BS: Many artists have ill opinions of galleries in general. Many of those negative opinions are due to not understanding the business of marketing art. In other words, they have no clue about the risks gallerists take simply by representing an artist-- they don't look beyond the percentages. Can you offer some insight into the expense gallery owners endure so that perhaps artists reading this interview will have a better understanding of the percentage split?
EW: It cost our gallery $15,000 to $18,000 to present a solo exhibition. And we're on the low end of the spectrum. Therefore, unless the show sells $30,000 to $36,000 the gallery is arguably taking a loss in presenting that show (I say arguably, because galleries can sell other work out of their inventory, but they may not, depending on the market). Once an artist has reached a point that their work is consistently selling more than it takes the gallery to present a solo show, they should ask the gallery to reconsider the 50/50 split (in the artist's favor, of course). Until that point, in my opinion, they should recognize that the gallery is investing in them and be willing to be equal partners in the split.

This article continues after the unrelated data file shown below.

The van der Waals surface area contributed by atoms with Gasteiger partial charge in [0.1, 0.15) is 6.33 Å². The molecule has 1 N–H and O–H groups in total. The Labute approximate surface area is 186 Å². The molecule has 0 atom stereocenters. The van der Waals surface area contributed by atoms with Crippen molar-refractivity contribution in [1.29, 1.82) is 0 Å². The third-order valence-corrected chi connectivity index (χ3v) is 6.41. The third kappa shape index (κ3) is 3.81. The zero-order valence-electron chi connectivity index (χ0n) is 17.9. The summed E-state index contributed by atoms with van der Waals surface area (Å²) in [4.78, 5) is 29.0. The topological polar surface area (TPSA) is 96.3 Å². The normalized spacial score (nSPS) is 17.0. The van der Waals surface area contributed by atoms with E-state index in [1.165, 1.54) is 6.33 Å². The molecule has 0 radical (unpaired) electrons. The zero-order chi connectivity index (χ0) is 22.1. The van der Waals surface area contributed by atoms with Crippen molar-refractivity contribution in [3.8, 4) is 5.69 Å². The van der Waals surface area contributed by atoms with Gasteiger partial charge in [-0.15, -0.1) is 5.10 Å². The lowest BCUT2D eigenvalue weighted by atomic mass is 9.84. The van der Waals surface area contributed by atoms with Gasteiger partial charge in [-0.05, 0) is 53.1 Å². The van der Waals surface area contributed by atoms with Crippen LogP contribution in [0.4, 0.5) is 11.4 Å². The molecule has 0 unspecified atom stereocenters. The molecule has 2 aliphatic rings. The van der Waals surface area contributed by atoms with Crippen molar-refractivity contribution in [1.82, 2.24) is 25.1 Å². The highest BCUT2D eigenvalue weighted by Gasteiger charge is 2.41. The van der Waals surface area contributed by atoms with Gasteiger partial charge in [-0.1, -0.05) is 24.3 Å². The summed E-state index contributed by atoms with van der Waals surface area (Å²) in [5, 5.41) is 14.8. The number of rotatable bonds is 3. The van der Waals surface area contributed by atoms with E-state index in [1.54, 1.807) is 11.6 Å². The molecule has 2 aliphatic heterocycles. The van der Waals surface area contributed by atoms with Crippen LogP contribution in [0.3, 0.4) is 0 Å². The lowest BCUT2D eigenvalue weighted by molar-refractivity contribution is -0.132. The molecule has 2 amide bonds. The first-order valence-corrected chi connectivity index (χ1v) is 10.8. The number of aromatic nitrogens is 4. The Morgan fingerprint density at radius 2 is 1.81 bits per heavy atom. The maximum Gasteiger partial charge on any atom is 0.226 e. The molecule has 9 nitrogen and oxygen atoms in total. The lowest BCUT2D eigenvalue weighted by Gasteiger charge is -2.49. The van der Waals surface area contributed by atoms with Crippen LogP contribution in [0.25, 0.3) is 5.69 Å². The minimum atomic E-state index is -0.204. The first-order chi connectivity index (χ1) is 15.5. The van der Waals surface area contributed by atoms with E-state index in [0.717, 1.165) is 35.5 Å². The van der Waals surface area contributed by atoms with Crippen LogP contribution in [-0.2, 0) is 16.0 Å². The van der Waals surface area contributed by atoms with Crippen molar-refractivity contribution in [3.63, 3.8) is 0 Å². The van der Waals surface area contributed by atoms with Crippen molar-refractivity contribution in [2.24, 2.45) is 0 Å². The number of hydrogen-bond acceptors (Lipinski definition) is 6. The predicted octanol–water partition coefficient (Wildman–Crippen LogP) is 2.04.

BS: What advice do you have for artists who have yet to find gallery representation-- should they sit back, create, and wait for that day to come... or should they focus on self-marketing their art work?
EW: They should network with the artists and curators and collectors and writers who affiliate themselves with the galleries they believe (after careful research and real soul searching) would be a good match for their work.
BS: With that in mind, is there anything negative that you can think of in regards to artists selling art on their own-- anything that can be hurtful later down the road if picked up by a gallery? What do artists need to keep in mind when selling solo?
EW: I think there's nothing significantly hurtful about selling one's own work. It might lead to less studio time, but other than that, if you can, go for it. The only real downside is the loss of context and press potential that a gallery provides. If you get enough of that via museums or other venues, though, and still sell well out of your studio, then a gallery may be completely unnecessary for you.
BS: I'm sure you are contacted by hopeful artists all the time-- due to the Internet artists can easily contact art dealers, art critics, and other art world professionals with ease... I'm sure that is not always a good thing. With that in mind, do you have any advice concerning online etiquette that artists should adhere to when communicating online? Should artists resist the urge to contact an art dealer out of the blue, so to speak?